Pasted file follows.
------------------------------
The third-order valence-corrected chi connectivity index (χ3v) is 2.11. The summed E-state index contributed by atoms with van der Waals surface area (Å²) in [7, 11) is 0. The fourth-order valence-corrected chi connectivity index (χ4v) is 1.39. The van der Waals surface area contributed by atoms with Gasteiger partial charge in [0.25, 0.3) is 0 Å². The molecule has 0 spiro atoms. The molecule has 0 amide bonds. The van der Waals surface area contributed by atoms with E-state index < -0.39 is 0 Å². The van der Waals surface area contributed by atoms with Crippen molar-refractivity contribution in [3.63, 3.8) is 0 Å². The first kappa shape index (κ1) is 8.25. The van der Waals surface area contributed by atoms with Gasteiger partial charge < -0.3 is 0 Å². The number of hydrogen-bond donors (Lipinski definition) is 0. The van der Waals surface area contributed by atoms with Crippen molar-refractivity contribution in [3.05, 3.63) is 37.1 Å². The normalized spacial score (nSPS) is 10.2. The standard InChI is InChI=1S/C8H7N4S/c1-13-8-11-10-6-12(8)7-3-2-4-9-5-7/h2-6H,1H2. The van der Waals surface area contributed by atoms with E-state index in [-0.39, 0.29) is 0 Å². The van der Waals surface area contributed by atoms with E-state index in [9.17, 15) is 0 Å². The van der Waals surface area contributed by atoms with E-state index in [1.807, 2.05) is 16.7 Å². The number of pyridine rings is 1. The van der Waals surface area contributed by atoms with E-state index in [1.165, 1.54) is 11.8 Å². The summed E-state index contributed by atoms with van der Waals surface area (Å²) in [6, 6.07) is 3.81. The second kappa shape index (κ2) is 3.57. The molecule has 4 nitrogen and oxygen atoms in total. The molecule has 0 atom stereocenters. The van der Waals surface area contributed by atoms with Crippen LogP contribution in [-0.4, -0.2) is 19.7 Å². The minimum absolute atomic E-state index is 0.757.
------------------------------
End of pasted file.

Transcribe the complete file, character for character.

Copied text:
The third-order valence-corrected chi connectivity index (χ3v) is 2.11. The summed E-state index contributed by atoms with van der Waals surface area (Å²) in [7, 11) is 0. The fourth-order valence-corrected chi connectivity index (χ4v) is 1.39. The van der Waals surface area contributed by atoms with Gasteiger partial charge in [0.25, 0.3) is 0 Å². The molecule has 0 spiro atoms. The molecule has 0 amide bonds. The van der Waals surface area contributed by atoms with E-state index < -0.39 is 0 Å². The van der Waals surface area contributed by atoms with Crippen molar-refractivity contribution in [3.63, 3.8) is 0 Å². The first kappa shape index (κ1) is 8.25. The van der Waals surface area contributed by atoms with Gasteiger partial charge < -0.3 is 0 Å². The number of hydrogen-bond donors (Lipinski definition) is 0. The van der Waals surface area contributed by atoms with Crippen molar-refractivity contribution in [3.05, 3.63) is 37.1 Å². The normalized spacial score (nSPS) is 10.2. The standard InChI is InChI=1S/C8H7N4S/c1-13-8-11-10-6-12(8)7-3-2-4-9-5-7/h2-6H,1H2. The van der Waals surface area contributed by atoms with E-state index in [-0.39, 0.29) is 0 Å². The van der Waals surface area contributed by atoms with E-state index in [9.17, 15) is 0 Å². The van der Waals surface area contributed by atoms with E-state index in [1.807, 2.05) is 16.7 Å². The number of pyridine rings is 1. The van der Waals surface area contributed by atoms with E-state index in [1.165, 1.54) is 11.8 Å². The summed E-state index contributed by atoms with van der Waals surface area (Å²) in [6, 6.07) is 3.81. The second kappa shape index (κ2) is 3.57. The molecule has 4 nitrogen and oxygen atoms in total. The molecule has 0 atom stereocenters. The van der Waals surface area contributed by atoms with Crippen LogP contribution in [-0.4, -0.2) is 19.7 Å². The minimum absolute atomic E-state index is 0.757.